Salone’s int. educational funding increased in the last two years

The Global Partnership for Education (GPE) Country-level Evaluations – Final Synthesis Report of April 2020, has stated that overall, international funding to education increased in 14 of the 27 countries for which data were available and declined in four. In nine countries, education Official Development Assistance (ODA) was stable or fluctuated. However, education as a share of overall ODA fluctuated or declined in about two thirds of the sample countries, suggesting negative global trends in international education financing during the country-level evaluations (CLE) review periods. As per UNESCO, the share of education in total official development assistance, excluding debt relief, largely declined in the 2010s, from 10 percent in 2010 to 7 percent in 2017, indicating that during that period education declined as a priority among donors. During the CLE review periods, total amounts of international education sector financing increased in over half (14/27) of the sampled countries for which data were available, fluctuated or were stable in nine, and decreased in four. Education as a share of overall ODA decreased in eight, fluctuated or remained stable in nine, and increased in ten countries indicating that, globally, education is not growing as a priority among donors. Sierra Leone, Cambodia, Guyana, Liberia and The Gambia are the only reviewed countries in which both the amount of international education financing and education’s share of total ODA increased during the CLE review period, while in Burkina Faso, Mauritania and Zambia both figures decreased. During 2018 – 2019, the Global Partnership for Education (GPE) commissioned 28 country-level evaluations (CLE), 20 of them summative and eight prospective. Summative evaluations were conducted at or around the time of GPE Education Sector Plan Implementation Grant (ESPIG) completion in a country, while prospective evaluations followed GPE’s activities and programs from 2017 up until 2019 with the intent to provide a continuous review of the effectiveness of GPE’s operational model in the respective countries. Global trends in aid for education UNESCO, citing the 2015 Global Education Monitoring (GEM) Report, notes that there is an annual funding gap for basic education of at least $39 billion USD per year between 2015 and 2030 in low- and lower-middle-income countries. “To make up the shortfall, aid to education would need to increase six-fold from its 2010 levels ($13.4 billion USD). This has not happened, although most recent OECD data indicate a slight positive trend, with total aid to education, which had stagnated since 2010, increasing to $14.8 billion in 2017 and $15 billion USD in 2018,” according to the GPE report. The report notes that in most countries, the number of development partners investing in education remained largely stable, albeit with fluctuations, while their number declined in Mauritania. Non-traditional (non-DAC) donors are in most cases not included (or choose not to participate) in sector dialogue and monitoring mechanisms. This indicates fragmentation of education aid.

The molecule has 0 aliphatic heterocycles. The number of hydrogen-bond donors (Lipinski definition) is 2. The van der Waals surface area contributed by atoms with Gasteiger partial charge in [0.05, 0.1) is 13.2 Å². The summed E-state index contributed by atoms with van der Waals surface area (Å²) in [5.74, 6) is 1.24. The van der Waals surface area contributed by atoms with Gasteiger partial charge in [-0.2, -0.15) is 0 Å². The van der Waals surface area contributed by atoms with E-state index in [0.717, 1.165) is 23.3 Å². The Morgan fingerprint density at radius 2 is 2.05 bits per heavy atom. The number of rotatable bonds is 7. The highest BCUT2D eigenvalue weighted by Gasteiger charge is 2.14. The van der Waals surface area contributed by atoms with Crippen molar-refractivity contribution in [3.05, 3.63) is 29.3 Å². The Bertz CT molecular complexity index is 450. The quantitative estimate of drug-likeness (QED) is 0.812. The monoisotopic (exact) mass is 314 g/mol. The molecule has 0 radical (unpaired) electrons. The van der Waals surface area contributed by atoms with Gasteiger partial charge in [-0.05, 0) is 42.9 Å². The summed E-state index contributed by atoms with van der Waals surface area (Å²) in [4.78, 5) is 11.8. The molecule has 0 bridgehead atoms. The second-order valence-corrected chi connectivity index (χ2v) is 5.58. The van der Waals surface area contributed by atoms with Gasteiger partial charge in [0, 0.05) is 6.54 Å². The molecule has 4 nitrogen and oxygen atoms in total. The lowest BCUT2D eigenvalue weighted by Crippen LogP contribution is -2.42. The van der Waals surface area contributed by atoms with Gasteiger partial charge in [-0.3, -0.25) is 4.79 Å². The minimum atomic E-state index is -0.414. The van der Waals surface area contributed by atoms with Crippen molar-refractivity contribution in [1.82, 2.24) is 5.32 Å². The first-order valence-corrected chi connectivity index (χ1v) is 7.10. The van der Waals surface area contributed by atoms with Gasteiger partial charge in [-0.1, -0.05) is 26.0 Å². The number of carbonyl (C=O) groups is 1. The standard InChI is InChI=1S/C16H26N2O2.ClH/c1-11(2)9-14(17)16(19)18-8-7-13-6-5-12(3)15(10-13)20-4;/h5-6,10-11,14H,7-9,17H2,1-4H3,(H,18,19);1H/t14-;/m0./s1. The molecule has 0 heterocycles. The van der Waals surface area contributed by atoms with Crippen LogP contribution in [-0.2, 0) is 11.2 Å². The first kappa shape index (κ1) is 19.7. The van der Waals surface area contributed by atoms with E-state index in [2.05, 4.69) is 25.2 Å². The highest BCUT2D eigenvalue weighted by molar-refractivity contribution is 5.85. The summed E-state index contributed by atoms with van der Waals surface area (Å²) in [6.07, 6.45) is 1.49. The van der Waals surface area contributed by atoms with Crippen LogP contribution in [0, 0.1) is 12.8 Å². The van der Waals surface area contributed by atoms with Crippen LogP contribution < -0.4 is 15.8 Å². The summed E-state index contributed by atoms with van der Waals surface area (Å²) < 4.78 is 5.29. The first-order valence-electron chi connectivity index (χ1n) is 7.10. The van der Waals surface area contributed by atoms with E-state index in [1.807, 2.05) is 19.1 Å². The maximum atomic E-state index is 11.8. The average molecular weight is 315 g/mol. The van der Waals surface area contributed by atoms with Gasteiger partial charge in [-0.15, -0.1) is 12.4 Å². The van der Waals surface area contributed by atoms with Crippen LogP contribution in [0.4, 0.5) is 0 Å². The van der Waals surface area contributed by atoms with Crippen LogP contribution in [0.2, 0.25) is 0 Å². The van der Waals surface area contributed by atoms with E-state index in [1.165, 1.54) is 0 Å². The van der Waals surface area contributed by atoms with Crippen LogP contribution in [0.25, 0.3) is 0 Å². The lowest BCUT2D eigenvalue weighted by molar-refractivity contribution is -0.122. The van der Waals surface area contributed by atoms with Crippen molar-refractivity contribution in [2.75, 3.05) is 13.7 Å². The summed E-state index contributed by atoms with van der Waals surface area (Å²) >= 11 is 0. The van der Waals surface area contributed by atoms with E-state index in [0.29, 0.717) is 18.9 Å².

By Zainab Iyamide Joaque